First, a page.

The baby took one last blink and was asleep. Hadly kissed Jenny’s head and slowly rose from the rocking chair and walked to the crib. She cradled Jenny’s head and lowered her body, gently, and smoothed Jenny’s hair as always. She again told Jenny she loved her, turned to the closet, gathered the dirty clothes, and walked out of the nursery.

While walking down the hallway, with the clothes in her arms, she quietly peered into the bedroom to view the twins. Peter was sleeping face down in an awkward position, but she could see his body rise with each breath; there was no worry. Elizabeth slept on her side, facing her. Elizabeth was small for a three year old. Her cheeks were rosy and always flushed to a degree even when inside and asleep.

Every afternoon was a variation of this. One way or another she’d entice the twins into a nap and then she’d rock Jenny to sleep. Finally she’d have a small amount of time to handle items around the house before learning if her husband would come home on time, or not at all.

Hadly stood in front of the bathroom mirror. She had started the laundry and now had to decide if she wanted to shower, or wash bottles. Her face looked stern and caring. Her eyes looked vibrant and knowing, but if you knew when to look, you’d see they were tired. She didn’t allow herself to view her tired eyes, only the vibrant because there wasn’t time to be tired. And now she needed to quickly decide, shower, or bottles.

Her husbands hands-off approach was something she took as a personal challenge. It was not a punishment. She had wanted and gotten the children she’d dreamed of having. Last night he had come home late. This didn’t surprise, nor anger her. Last week he hadn’t come home at all on Tuesday night. This was happening so regularly now that the children had stopped asking questions.

She softened her brow to view the creases ease. She let the memory of having moved away from her family and friends steal a few precious seconds. She thought of how difficult it had been to give her career away, but she had done it. Then, they had lost the first one. She endured and now they have three. She smiled at herself in the mirror and a small tear formed. She let it drop freely down her cheek and onto her chin. She had time for one tear and a shower if she hurried.

I’ve endured my entire life. Maybe enduring isn’t enough, she thought.

*

Copyright 2016 -M. Taggart

Note: I wrote this with limited time Sunday morning with my wife, Megan, and eight month old, Gavin, in back of me. They are in bed watching cartoons. Gavin is babbling at his toys and Megan is drinking coffee I had brought to her a few moments ago. I’ve never written in the same room as my family. I like this story and may develop it further. Thanks for reading, Matt.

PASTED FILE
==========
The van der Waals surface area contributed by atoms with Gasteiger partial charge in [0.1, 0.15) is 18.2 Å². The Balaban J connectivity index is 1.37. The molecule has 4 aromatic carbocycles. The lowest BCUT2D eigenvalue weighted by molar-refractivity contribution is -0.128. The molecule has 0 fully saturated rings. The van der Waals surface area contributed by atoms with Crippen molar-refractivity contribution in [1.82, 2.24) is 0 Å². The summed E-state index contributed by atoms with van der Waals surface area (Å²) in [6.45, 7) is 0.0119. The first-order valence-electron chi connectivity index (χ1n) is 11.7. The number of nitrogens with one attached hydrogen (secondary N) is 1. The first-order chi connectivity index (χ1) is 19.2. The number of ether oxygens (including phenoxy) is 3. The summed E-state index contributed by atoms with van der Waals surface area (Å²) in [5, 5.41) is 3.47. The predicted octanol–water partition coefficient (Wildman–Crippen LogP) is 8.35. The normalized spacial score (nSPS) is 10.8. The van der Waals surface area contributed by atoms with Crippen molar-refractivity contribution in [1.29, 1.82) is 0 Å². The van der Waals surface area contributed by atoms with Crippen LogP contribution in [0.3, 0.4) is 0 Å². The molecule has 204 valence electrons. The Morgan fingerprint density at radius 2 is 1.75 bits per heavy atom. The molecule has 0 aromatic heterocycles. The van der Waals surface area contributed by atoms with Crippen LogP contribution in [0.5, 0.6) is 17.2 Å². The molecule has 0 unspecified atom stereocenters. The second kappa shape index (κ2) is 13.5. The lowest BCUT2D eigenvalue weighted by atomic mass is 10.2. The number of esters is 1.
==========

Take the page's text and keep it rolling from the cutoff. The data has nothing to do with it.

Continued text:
If you enjoyed this short story you might also like my self published short story found on amazon via the link below:

 

Wash – Flash Fiction

A child too young to crawl has no parents. A man placed the child in a crib and walked away while listening to its suffering cries. The infant has no understanding of the fading footsteps, but fully feels the abandonment.

Near the crib, carved into the cold stone wall, was the saying, ‘These stones wash my mind.’ A smiling face was left as a signature.

A four year old had created the message.

Etched in the planks of the wood floor beneath the infants crib was another, ‘My thoughts are new this morning having never been thought before.’  Another smiling face was left as a signature.

copyright 2016 -M. Taggart

In The Grip – Anxiety

I wrote this for something but that something didn’t matter. A Poem.

In The Grip – Anxiety

There – in the corner-
Our Life Died-
With four walls watching-

Unable to breathe-
Breathing too quick-
We cannot stand-
Or find safe ground

We were sure-
We’d certainly be gone-

Only- our four walls-
With their cracks and stains-
Wouldn’t let us go

Coupled with deathly thoughts-
We lie in our waste-
Abandoned by comfort-

Alone is measured
In our minds-

There – A crack-
Within one of the four walls-
We’ll climb in and pray
And finally feel nothing

-M. Taggart copyright 2016